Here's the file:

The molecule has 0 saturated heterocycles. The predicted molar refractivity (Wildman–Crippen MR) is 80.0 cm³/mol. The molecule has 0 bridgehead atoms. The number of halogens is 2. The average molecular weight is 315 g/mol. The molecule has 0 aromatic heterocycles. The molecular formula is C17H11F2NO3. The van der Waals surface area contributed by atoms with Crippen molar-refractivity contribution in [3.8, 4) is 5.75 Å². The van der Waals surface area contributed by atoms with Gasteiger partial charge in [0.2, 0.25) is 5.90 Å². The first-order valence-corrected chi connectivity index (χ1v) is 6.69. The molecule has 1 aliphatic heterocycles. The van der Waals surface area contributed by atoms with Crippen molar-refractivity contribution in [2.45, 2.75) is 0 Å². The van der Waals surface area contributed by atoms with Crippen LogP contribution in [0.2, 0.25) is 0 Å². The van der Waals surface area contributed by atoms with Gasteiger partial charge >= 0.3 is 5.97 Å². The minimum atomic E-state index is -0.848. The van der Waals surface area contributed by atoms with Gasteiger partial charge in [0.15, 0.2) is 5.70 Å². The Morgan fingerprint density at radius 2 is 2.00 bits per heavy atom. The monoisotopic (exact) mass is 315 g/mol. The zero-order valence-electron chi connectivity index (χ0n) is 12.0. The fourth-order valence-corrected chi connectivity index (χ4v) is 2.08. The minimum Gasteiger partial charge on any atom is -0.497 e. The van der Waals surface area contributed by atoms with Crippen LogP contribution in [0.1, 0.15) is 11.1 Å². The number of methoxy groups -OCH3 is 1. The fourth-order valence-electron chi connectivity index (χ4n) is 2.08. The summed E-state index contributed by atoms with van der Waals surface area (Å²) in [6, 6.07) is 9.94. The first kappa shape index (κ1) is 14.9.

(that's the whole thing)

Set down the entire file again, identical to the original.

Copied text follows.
The molecule has 0 saturated heterocycles. The predicted molar refractivity (Wildman–Crippen MR) is 80.0 cm³/mol. The molecule has 0 bridgehead atoms. The number of halogens is 2. The average molecular weight is 315 g/mol. The molecule has 0 aromatic heterocycles. The molecular formula is C17H11F2NO3. The van der Waals surface area contributed by atoms with Crippen molar-refractivity contribution in [3.8, 4) is 5.75 Å². The van der Waals surface area contributed by atoms with Gasteiger partial charge in [0.2, 0.25) is 5.90 Å². The first-order valence-corrected chi connectivity index (χ1v) is 6.69. The molecule has 1 aliphatic heterocycles. The van der Waals surface area contributed by atoms with Crippen molar-refractivity contribution in [2.45, 2.75) is 0 Å². The van der Waals surface area contributed by atoms with Crippen LogP contribution in [0.2, 0.25) is 0 Å². The van der Waals surface area contributed by atoms with Gasteiger partial charge >= 0.3 is 5.97 Å². The minimum atomic E-state index is -0.848. The van der Waals surface area contributed by atoms with Gasteiger partial charge in [0.15, 0.2) is 5.70 Å². The Morgan fingerprint density at radius 2 is 2.00 bits per heavy atom. The monoisotopic (exact) mass is 315 g/mol. The zero-order valence-electron chi connectivity index (χ0n) is 12.0. The fourth-order valence-corrected chi connectivity index (χ4v) is 2.08. The minimum Gasteiger partial charge on any atom is -0.497 e. The van der Waals surface area contributed by atoms with Crippen LogP contribution in [0.1, 0.15) is 11.1 Å². The number of methoxy groups -OCH3 is 1. The fourth-order valence-electron chi connectivity index (χ4n) is 2.08. The summed E-state index contributed by atoms with van der Waals surface area (Å²) in [6, 6.07) is 9.94. The first kappa shape index (κ1) is 14.9.